Ok, we cannot presume to know what’s going on with the bus driver… it could have been his first offence… he could have had a clean record before this… it could have been just bad luck. But his act of punching a passenger is unacceptable. Even if the circumstances been different – ie. a random stranger just going up to someone and punching him for fun – the Penal Code is strict with such things. [In fact, shaking a fist at someone or other threatening gestures can be considered assault, according to the Penal Code.]
But there are a number of reasons why bad drivers and bus companies continue to operate. Here are 4:
1. Bus is cheap
Bus drivers get commissions based on the number of trips made – the more trips, the more money. “The most common structure is a commission of RM140, which is paid to the driver and co-driver for each long-haul bus trip. So a driver will earn RM35 per trip [one-way],” explained Frankie Loke, 64, who has 39 years experience driving long-haul and short-distance express buses.
2. Some drivers take drugs
Since drivers earn most of their money through commissions, they try to clock in more trips, going longer hours, and way into the night or early in the morning. To stay awake, drivers take drugs – mainly methamphetamine, according to the Negeri Sembilan State Road Transport Department (RTD). Previously they used to take cannabis, but switched to meth after discovering that the drug is longer lasting and easily concealed.
3. When bad drivers are fired, they can easily join another company
4. Buses aren’t sent for ‘checkups’
Puspakom (the only vehicle inspection company appointed by the government to handle all mandatory inspections for commercial and public vehicles) reported in 2015 that 4,111 commercial buses were not brought in for checks. Meanwhile, JPJ blacklisted 649 buses for failing 3 consecutive inspections, and fined 4,513 for not displaying Puspakom inspection discs. Additionally, runners who sometimes help with inspections alleged that it was common for operators to send their vehicles for checks only once a year, while the rule is every 6 months.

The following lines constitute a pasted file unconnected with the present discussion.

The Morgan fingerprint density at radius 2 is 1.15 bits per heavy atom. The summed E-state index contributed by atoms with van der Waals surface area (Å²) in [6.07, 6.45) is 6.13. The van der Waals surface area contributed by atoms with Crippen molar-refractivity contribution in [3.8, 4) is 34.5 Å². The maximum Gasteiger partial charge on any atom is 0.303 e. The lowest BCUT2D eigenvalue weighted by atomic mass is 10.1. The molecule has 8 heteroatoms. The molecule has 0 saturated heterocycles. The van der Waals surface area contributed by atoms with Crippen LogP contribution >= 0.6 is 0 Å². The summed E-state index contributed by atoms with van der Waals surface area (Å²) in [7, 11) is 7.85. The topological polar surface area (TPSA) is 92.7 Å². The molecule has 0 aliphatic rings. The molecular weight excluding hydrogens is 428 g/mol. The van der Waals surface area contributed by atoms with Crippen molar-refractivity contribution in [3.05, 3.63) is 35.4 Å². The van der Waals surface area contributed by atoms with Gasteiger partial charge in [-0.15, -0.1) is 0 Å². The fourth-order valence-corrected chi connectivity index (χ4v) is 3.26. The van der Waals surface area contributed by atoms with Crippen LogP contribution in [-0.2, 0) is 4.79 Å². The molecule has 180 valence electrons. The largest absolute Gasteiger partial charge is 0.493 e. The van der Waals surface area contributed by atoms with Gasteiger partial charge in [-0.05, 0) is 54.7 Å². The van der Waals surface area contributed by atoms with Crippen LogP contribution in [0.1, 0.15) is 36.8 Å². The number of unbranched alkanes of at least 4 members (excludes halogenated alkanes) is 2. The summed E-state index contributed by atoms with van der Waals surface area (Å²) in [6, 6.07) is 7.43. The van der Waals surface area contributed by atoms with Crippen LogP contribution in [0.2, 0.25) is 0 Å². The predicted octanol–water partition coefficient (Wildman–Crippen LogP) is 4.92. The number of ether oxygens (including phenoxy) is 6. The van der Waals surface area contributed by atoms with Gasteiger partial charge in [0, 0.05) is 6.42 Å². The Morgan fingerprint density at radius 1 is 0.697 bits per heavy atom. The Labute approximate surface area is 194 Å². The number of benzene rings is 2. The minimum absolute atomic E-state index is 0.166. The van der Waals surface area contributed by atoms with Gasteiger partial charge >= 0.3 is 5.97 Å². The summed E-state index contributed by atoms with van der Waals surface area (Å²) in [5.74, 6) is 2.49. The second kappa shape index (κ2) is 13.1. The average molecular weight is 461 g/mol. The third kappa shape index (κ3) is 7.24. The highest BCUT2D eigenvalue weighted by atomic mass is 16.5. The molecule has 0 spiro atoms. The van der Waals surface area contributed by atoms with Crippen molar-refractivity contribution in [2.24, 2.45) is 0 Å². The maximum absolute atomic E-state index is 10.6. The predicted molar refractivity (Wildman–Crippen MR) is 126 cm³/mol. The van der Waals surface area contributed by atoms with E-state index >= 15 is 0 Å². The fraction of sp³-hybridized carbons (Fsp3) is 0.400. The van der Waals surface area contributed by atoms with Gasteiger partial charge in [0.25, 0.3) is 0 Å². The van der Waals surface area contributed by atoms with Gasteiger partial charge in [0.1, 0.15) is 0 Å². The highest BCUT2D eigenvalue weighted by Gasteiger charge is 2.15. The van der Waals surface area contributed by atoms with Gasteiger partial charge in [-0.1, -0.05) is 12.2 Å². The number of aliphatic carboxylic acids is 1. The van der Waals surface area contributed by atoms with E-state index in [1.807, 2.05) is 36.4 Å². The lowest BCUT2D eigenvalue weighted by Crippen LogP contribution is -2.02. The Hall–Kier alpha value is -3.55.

Aiyo, so teruk? How to solve these problems?
Daily urine tests and GPS might help curb these accidents
“Every time we ask for a fare increase, they say that there is GST and it will burden the people or that election is coming. They have deregulated school bus fares so why can’t they do the same thing with express buses?” – Datuk Mohamad Ashfar Ali, President of the Pan-Malaysian Bus Operators Association (PMBOA), Malay Mail Online
On top of that, there were calls for mandatory seat belts and banning travel at night, plus the Malaysian Institute of Road Safety Research (Miros) recommended setting up a special training school to produce professional bus drivers. Many of these policies were proposed after the horrific 2013 Genting Highlands bus crash, but had not been implemented until today. Dunno waiting for what…
Getting onto a bus (even our own vehicles) is always a gamble. But if bus drivers and companies were to clean up their act, it will increase the odds for safety.